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Music of China
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Mandopop (simplified Chinese: 华语流行音乐traditional Chinese: 華語流行音樂pinyin: Huá Yǔ Liú Xíng Yīn Yuè) is a colloquial abbreviation for "Mandarin popular music". It is also referred to as Mandapop. It is categorized as a subgenre of commercial Chinese-language music within C-pop. Mandopop was the first variety of popular music in Chinese to establish itself as a viable industry. As the name implies, Mandopop features songs performed mainly in Mandarin Chinese. Consumers of the music include fans, especially Mandarin speakers, in China, Malaysia, Singapore, Taiwan, Japan and other countries.

Taiwan is the leading producer of Mandopop with Taipei as the industry's hub. Teresa Teng, the Mandopop queen of 1980s, was Taiwanese, as is A-Mei, one of the chart-topping singers since 2000. The liberalization and democratization of Taiwanese society in the 1990s enabled wider dissemination of the product, a larger audience, and a greater diversity of styles. Mandopop is a huge profit-making industry that encompasses and drives Asian trends in costume design, dance choreography, video, packaging and aggressive marketing.

Most of the reputable international Mandopop performers, lyricists, composers, producers and labels are based in Taiwan. Taiwan's Mandopop scene attracts talent from Europe, America, Japan, Korea, Singapore, Malaysia, Hongkong , Mainland China and elsewhere. Taiwan is today regarded as the "Cradle of Mandopop" and it continues to drive trends in Mandopop development internationally.

Contents

History

Origin

The origin of commercial Chinese-language music began with the gramophone, a technological innovation brought to Tibet Road in Shanghai by a Frenchman named Labansat[1]. Baak Doi (Chinese: 百代pinyin: bǎi dài) was the first record company to serve as the backbone for the young industry.

1920s: Birth of shidaiqu

Mandarin pop songs in the 1920s were called shidaiqu (時代曲 - meaning music of the time, thus popular music). They are considered the prototype of any Chinese pop songs[2]. Location wise, Shanghai was the center and quintessential hub for mandopop. Li Jinhui is generally regarded as the "Father of Chinese Popular Music" having established the genre in the 1920s[3]. Buck Clayton, the American jazz musician also worked alongside Li. Some music enthusiasts, however, may suggest that Shidaiqu is the basic form of all Mandarin pop songs up until the transition to Cantopop. The Bright Moonlight Song and Dance Troupe established by Li, is also the first modern musical division to be integrated into the Lianhua Film Company in 1931, making it the first pop music division to enter any Chinese film industry.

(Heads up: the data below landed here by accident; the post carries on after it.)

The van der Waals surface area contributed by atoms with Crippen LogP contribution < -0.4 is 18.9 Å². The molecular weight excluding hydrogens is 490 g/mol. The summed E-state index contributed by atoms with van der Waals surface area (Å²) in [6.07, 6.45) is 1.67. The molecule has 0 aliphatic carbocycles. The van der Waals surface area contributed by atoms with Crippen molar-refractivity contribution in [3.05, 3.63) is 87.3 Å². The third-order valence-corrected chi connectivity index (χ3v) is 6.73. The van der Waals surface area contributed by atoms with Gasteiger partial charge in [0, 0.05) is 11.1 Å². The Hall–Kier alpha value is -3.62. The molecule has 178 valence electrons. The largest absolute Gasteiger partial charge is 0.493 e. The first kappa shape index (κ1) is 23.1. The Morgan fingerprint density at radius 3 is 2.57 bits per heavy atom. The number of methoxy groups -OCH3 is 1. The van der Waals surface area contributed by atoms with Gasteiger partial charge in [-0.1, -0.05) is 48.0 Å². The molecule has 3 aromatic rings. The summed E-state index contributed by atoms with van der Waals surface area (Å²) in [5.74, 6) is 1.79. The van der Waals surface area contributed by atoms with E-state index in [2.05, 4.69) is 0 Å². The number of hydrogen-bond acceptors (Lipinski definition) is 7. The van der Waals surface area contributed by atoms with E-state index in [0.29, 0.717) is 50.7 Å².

1930s–1940s: The Seven Great Singing Stars era

The original "Seven Great Singing Stars" in the Republic of China period secured the place of the genre in Asian society. The singers' style was unlike any Chinese-language music that had come before it. The young film industry took advantage and engaged singers for acting and soundtrack roles. Zhou Xuan (Chinese: 周璇pinyin: Zhōu Xuán)is generally considered the most remarkable Chinese pop star of the era due to her successful dual singing and film career. This generation saw female singers rise in popular estimation from "song girls" to "stars"[3]. The era came to an abrupt end when Japanese armies occupied Shanghai during the Second Sino-Japanese War and World War II ensued.

1950s: The split

In 1949 the People's Republic of China was established by the communist party. One of the first actions taken by the government was to denounce popular music as pornography[4]. In the mainland, the communist regime would begin suppressing pop music to promote revolutionary songs.

The Chinese Nationalists' retreat to Taiwan following the Chinese Civil War had established the Republic of China on Taiwan and its capital city Taipei as the new center of Mandopop. Taiwanese youth were drawn to popular styles from abroad in part because the Japanese, who had governed Taiwan since the end of the nineteenth century through World War 2, were themselves keen consumers of international entertainment. Popular songs necessarily employed Mandarin after the war, though, because Taiwan's new rulers, the KMT, mandated its use, forbidding Japanese and restricting the use of Taiwanese, the actual mother tongue of most of the island's residents.[5] Where Taiwanese pop had existed in the shadow of Japanese pop during Japanese rule, it now operated in the shadow of Mandopop during KMT rule.

1960s: Political era